Stack Overflow is a community of 4.7 million programmers, just like you, helping each other.

Join them; it only takes a minute:

Sign up
Join the Stack Overflow community to:
  1. Ask programming questions
  2. Answer and help your peers
  3. Get recognized for your expertise

I'm doing a little research on how to cluster articles into 'news stories' ala Google News.

Looking at previous questions here on the subject, I often see it recommended to simply pull out a vector of words from an article, weight some of the words more if they're in certain parts of the article (e.g. the headline), and then to use something like a k-means algorithm to cluster the articles.

But this leads to a couple of questions:

  • With k-means, how do you know in advance how much k should be? In a dynamic news environment you may have a very variable number of stories, and you won't know in advance how many stories a collection of articles represents.

  • With hierarchal clustering algorithms, how do you decide which clusters to use as your stories? You'll have clusters at the bottom of the tree that are just single articles, which you obviously won't want to use, and a cluster at the root of the tree which has all of the articles, which again you won't want...but how do you know which clusters in between should be used to represent stories?

  • Finally, with either k-means or hierarchal algorithms, most literature I have read seems to assume you have a preset collection of documents you want to cluster, and it clusters them all at once. But what of a situation where you have new articles coming in every so often. What happens? Do you have to cluster all the articles from scratch, now that there's an additional one? This is why I'm wondering if there are approaches that let you 'add' articles as you go without re-clustering from scratch. I can't imagine that's very efficient.

Thanks for any tips and help :)

share|improve this question
up vote 2 down vote accepted

I would do a search for adaptive K-means clustering algorithms. There is a good section of research devoted to the problems you describe. Here is one such paper (pdf)

share|improve this answer
Thanks Eric! That's a helpful paper :) It addresses the issue of pre-determining the number of clusters, and I guess the choice of threshold is pretty critical in terms of the quality of clusters...but it's something that can be experimented with. I'm wondering you know if this algorithm would work well in an incremental context? I mean, if a new article comes along, and I assign it to a cluster based on least distance to existing clusters, will this lead to the same result as recomputing the clusters from scratch, or a result that is for all intents and purposes 'as good'? – Peter Aug 31 '10 at 21:40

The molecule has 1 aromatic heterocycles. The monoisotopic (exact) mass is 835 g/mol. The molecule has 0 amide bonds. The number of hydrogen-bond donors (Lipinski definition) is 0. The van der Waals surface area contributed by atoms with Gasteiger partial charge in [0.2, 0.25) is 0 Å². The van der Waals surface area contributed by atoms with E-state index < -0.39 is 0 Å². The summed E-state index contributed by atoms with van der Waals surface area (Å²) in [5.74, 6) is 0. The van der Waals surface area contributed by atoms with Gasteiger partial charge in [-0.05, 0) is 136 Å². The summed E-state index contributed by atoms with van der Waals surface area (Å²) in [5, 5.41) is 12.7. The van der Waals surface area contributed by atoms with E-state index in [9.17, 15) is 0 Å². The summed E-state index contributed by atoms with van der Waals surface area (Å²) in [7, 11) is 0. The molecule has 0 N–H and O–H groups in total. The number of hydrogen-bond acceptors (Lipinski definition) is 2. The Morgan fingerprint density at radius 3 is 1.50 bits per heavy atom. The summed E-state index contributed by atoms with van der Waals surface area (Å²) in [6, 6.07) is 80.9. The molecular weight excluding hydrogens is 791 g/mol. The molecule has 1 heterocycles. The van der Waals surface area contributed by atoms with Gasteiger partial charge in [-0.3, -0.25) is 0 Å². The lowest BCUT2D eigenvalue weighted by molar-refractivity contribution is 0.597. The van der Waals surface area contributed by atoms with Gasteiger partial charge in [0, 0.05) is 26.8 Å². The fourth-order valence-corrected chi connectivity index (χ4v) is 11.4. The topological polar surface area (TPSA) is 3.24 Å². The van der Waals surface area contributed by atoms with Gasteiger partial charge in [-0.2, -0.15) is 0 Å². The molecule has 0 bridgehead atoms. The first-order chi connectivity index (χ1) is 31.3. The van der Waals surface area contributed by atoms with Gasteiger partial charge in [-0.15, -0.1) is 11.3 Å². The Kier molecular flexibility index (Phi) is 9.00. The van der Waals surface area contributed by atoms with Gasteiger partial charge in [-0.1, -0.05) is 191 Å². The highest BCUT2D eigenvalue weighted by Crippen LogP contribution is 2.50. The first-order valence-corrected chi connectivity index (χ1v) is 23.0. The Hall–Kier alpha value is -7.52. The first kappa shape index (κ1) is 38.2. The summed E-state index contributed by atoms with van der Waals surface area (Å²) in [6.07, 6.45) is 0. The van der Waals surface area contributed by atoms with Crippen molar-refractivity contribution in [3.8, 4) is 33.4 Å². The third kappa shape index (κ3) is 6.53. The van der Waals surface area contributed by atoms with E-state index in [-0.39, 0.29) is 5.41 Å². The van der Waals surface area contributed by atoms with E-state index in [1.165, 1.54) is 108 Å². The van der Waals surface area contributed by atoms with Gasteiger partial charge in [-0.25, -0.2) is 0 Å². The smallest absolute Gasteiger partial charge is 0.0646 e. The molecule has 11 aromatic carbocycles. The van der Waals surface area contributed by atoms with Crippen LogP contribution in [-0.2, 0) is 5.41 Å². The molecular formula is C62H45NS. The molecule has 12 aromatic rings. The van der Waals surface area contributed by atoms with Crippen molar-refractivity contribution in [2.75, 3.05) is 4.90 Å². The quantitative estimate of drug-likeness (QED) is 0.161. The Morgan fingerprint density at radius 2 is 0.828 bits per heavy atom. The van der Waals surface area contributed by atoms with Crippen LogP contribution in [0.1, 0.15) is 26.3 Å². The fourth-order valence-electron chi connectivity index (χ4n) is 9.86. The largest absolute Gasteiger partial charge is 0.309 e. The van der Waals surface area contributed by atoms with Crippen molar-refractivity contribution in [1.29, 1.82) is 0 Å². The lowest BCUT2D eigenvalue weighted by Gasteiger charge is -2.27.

Based on his conclusion paragraph I believe the answer is yes it will perform "as good" as if you had recomputed the clusters from scratch assuming your distance calculation is done correctly. I don't think it would take you too long to implement a prototype in a scripting language (easy to parse many data formats quickly, and provides good libraries for cluster visualization). Then you could have a strategy pattern, one strategy using the adaptive k-means and one strategy using the normal k-means that recomputes every time. – Eric LaForce Sep 1 '10 at 1:11
k-nearest-neighbors may help with online clustering of new articles. – crizCraig Jul 23 '12 at 22:59

I worked on a start-up that built exactly this: an incremental clustering engine for news articles. We based our algorithm on this paper: Web Document Clustering Using Document Index Graph ( Worked well for us for 10K articles / day.

It has two main advantages: 1) It's incremental, which addresses the problem you have with having to deal with a stream of incoming articles (rather than clustering all at once) 2) It uses phrase-based modeling, as opposed to just "bag of words", which results in much higher accuracy.

A Google search pops up, they might have what you're looking for.

share|improve this answer

Your Answer


By posting your answer, you agree to the privacy policy and terms of service.

Not the answer you're looking for? Browse other questions tagged or ask your own question.